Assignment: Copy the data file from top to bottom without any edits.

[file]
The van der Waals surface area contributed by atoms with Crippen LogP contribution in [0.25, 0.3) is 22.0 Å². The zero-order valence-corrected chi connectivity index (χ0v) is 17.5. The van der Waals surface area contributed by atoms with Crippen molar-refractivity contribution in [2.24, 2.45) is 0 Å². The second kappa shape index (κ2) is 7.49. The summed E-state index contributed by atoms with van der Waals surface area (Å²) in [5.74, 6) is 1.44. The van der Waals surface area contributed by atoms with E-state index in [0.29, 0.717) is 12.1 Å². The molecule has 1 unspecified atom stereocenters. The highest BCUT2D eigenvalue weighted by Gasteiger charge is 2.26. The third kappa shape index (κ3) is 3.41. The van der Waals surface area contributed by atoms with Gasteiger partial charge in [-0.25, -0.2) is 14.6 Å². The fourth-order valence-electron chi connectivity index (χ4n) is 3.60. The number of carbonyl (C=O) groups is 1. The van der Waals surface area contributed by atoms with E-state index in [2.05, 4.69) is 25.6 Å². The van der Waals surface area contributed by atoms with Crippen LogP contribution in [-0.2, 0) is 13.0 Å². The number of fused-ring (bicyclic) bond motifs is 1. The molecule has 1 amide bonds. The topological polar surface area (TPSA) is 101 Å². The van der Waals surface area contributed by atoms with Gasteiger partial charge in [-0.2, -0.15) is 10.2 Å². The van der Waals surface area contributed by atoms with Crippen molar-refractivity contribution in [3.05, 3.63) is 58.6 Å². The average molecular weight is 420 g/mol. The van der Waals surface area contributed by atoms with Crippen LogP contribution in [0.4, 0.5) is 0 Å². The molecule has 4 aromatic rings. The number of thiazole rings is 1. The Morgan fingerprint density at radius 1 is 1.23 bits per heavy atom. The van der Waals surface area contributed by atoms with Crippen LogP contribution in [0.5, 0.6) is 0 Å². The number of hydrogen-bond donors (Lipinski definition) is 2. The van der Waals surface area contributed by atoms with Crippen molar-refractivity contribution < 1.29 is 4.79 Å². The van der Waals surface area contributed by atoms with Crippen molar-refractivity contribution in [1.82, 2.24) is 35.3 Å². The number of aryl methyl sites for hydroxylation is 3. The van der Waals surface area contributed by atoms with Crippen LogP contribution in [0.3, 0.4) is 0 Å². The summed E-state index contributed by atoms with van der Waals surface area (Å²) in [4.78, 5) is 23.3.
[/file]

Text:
The van der Waals surface area contributed by atoms with Crippen LogP contribution in [0.25, 0.3) is 22.0 Å². The zero-order valence-corrected chi connectivity index (χ0v) is 17.5. The van der Waals surface area contributed by atoms with Crippen molar-refractivity contribution in [2.24, 2.45) is 0 Å². The second kappa shape index (κ2) is 7.49. The summed E-state index contributed by atoms with van der Waals surface area (Å²) in [5.74, 6) is 1.44. The van der Waals surface area contributed by atoms with E-state index in [0.29, 0.717) is 12.1 Å². The molecule has 1 unspecified atom stereocenters. The highest BCUT2D eigenvalue weighted by Gasteiger charge is 2.26. The third kappa shape index (κ3) is 3.41. The van der Waals surface area contributed by atoms with Gasteiger partial charge in [-0.25, -0.2) is 14.6 Å². The fourth-order valence-electron chi connectivity index (χ4n) is 3.60. The number of carbonyl (C=O) groups is 1. The van der Waals surface area contributed by atoms with E-state index in [2.05, 4.69) is 25.6 Å². The van der Waals surface area contributed by atoms with Crippen LogP contribution in [-0.2, 0) is 13.0 Å². The number of fused-ring (bicyclic) bond motifs is 1. The molecule has 1 amide bonds. The topological polar surface area (TPSA) is 101 Å². The van der Waals surface area contributed by atoms with Gasteiger partial charge in [-0.2, -0.15) is 10.2 Å². The van der Waals surface area contributed by atoms with Crippen molar-refractivity contribution in [3.05, 3.63) is 58.6 Å². The average molecular weight is 420 g/mol. The van der Waals surface area contributed by atoms with Crippen LogP contribution in [0.4, 0.5) is 0 Å². The molecule has 4 aromatic rings. The number of thiazole rings is 1. The Morgan fingerprint density at radius 1 is 1.23 bits per heavy atom. The van der Waals surface area contributed by atoms with Crippen LogP contribution in [0.5, 0.6) is 0 Å². The number of hydrogen-bond donors (Lipinski definition) is 2. The van der Waals surface area contributed by atoms with Crippen molar-refractivity contribution < 1.29 is 4.79 Å². The van der Waals surface area contributed by atoms with Crippen molar-refractivity contribution in [1.82, 2.24) is 35.3 Å². The number of aryl methyl sites for hydroxylation is 3. The van der Waals surface area contributed by atoms with Crippen LogP contribution in [0.3, 0.4) is 0 Å². The summed E-state index contributed by atoms with van der Waals surface area (Å²) in [4.78, 5) is 23.3.